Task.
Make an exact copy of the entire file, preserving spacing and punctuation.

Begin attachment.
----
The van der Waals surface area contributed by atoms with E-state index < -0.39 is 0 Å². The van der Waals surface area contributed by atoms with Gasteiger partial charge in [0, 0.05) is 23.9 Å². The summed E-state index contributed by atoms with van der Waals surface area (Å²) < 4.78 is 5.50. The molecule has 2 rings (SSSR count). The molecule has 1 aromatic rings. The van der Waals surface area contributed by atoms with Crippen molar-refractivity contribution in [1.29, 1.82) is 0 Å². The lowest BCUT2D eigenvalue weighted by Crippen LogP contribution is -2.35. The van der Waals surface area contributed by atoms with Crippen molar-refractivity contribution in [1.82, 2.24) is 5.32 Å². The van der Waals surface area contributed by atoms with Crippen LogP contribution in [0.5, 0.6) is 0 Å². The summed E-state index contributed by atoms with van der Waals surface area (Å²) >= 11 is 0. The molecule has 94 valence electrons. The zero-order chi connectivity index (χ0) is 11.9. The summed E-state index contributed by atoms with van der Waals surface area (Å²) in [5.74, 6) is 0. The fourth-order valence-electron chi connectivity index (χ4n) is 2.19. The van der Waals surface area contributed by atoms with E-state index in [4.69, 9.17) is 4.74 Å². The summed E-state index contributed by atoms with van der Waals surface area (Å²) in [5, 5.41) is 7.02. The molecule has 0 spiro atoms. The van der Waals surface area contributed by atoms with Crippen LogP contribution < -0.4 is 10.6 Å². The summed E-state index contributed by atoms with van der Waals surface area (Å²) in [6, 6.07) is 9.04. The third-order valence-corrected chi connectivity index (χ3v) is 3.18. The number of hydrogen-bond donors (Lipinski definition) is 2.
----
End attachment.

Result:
The van der Waals surface area contributed by atoms with E-state index < -0.39 is 0 Å². The van der Waals surface area contributed by atoms with Gasteiger partial charge in [0, 0.05) is 23.9 Å². The summed E-state index contributed by atoms with van der Waals surface area (Å²) < 4.78 is 5.50. The molecule has 2 rings (SSSR count). The molecule has 1 aromatic rings. The van der Waals surface area contributed by atoms with Crippen molar-refractivity contribution in [1.29, 1.82) is 0 Å². The lowest BCUT2D eigenvalue weighted by Crippen LogP contribution is -2.35. The van der Waals surface area contributed by atoms with Crippen molar-refractivity contribution in [1.82, 2.24) is 5.32 Å². The van der Waals surface area contributed by atoms with Crippen LogP contribution in [0.5, 0.6) is 0 Å². The summed E-state index contributed by atoms with van der Waals surface area (Å²) >= 11 is 0. The molecule has 94 valence electrons. The zero-order chi connectivity index (χ0) is 11.9. The summed E-state index contributed by atoms with van der Waals surface area (Å²) in [5.74, 6) is 0. The fourth-order valence-electron chi connectivity index (χ4n) is 2.19. The van der Waals surface area contributed by atoms with E-state index in [4.69, 9.17) is 4.74 Å². The summed E-state index contributed by atoms with van der Waals surface area (Å²) in [5, 5.41) is 7.02. The molecule has 0 spiro atoms. The van der Waals surface area contributed by atoms with Crippen LogP contribution < -0.4 is 10.6 Å². The summed E-state index contributed by atoms with van der Waals surface area (Å²) in [6, 6.07) is 9.04. The third-order valence-corrected chi connectivity index (χ3v) is 3.18. The number of hydrogen-bond donors (Lipinski definition) is 2.